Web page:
There’s a cute scene in the movie Old School in which the Vince Vaughn character covers his young son’s ears with his hands, referring to it as “earmuffs”, so that he and his friends can have an adult conversation.
And I have to admit – the first time I read Deval Patrick’s November 29th comments to the Worcester Economic Club in which he defended his three-casino plan by claiming that all he’s heard “is the emotional argument” – the first thing to come to mind was the image of our governor, thoroughly earmuffed and possibly signing, “La la la la la la la…” in a sort of silly effort to drown out the commotion created by mounting financial evidence that counting on casino revenues is risky business.
I’m not going to lie – I’m a little worried about the Governor. I mean, why has he only heard "the emotional argument?"
Could Deval’s advisors be pulling the earmuffs down over his ears while they engage in adult conversation with moneyed casino investors, the State Treasurer and other interested parties? Instead of the whole picture, are they feeding the Governor only the “emotional” highlights of the casino debate – you know, like gambling addiction, child neglect, domestic abuse, bankruptcies, foreclosure and suicide – none of which obviously concerns him outside of the obligation to stuff a couple of big bills in the mitigation kettle.
Or is he otherwise too busy daydreaming about his future to listen? Do visions of high-profile cabinet positions, multi-page spreads in Newsweek, long walks with Oprah and a boundless political future dance like so many sugar plums in his head while the Commonwealth gets flushed down the same pro-casino toilet which has swept away states like Connecticut, New Jersey, and Rhode Island - while leaving them with higher taxes and dependant on gambling revenue?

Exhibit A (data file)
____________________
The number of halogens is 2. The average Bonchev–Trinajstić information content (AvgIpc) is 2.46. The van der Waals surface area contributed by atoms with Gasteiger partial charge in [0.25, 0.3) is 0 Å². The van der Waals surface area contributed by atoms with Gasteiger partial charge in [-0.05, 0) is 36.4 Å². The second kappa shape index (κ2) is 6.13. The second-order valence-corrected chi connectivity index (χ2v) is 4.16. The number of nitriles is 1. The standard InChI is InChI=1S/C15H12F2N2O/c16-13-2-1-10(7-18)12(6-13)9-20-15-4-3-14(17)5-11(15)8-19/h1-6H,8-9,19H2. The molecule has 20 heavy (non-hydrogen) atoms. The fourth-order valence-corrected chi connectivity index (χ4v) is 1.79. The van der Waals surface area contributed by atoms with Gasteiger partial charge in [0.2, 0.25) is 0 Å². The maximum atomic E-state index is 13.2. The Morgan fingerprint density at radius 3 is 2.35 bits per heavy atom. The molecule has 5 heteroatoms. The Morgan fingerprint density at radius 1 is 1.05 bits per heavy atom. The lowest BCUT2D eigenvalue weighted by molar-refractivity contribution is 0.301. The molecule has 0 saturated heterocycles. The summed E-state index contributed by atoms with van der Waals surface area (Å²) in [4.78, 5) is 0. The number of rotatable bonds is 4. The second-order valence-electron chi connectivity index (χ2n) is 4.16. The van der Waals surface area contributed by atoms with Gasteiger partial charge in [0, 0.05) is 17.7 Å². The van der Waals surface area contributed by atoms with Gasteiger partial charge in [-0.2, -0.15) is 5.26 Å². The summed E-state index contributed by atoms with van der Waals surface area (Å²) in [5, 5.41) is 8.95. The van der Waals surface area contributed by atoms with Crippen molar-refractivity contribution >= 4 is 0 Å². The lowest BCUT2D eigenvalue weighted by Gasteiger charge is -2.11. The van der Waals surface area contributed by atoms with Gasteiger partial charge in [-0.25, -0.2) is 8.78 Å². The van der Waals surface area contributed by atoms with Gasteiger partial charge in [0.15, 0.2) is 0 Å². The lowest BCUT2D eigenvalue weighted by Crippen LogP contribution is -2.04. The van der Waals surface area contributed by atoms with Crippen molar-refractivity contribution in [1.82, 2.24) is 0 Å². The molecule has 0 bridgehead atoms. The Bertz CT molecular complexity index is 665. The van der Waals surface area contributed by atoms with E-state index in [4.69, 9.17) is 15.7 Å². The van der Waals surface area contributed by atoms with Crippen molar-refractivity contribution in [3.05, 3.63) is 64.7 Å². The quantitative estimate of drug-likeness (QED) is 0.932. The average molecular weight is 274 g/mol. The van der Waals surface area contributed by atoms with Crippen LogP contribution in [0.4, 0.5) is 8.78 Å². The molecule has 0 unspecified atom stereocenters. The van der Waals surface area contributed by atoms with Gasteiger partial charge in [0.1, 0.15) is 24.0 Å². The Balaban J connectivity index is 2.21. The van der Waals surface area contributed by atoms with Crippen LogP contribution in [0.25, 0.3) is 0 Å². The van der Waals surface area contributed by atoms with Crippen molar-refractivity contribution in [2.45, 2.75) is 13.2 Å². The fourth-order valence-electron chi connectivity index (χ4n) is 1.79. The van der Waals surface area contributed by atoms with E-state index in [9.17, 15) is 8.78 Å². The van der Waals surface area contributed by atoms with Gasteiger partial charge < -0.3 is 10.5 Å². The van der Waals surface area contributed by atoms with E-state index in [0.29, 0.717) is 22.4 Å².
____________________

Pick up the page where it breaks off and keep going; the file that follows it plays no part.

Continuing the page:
Or maybe it all has to do with the ladies. The League of Women Voters has, ever since the early 80’s, maintained that banking on legalized gambling is bad tax policy. (And you know how emotional women can be… ) Perhaps Deval has turned a deaf ear to the League and what they're saying in the letter they hand-deliver to his office every day in much the same way he’s learned to tune out his wife’s daily description of the drapes she’d like to buy for the dining room. Oh wait a minute – Deval is into drapes.
While in DC not long ago, I found myself in conversation about Deval’s recently released casino plan with a nice attorney from slot-torn Philadelphia, who struggled to comprehend how a fellow lawyer, not to mention Harvard graduate, could think that casino gambling could actually benefit any state in the long-term.
“He must be smart, right? I mean, he can’t be stupid, can he?”
I found I couldn’t offer him any more than a blank stare.
Since May I’ve watched a lot of lawyers do the casino rain dance, from Middleboro selectman Adam Bond, to so-called Tribal law experts, to the Tribe's lawyers, to the Governor of Massachusetts, and I’m not sure any of them are actually stupid – but I’m pretty sure they think the rest of us are.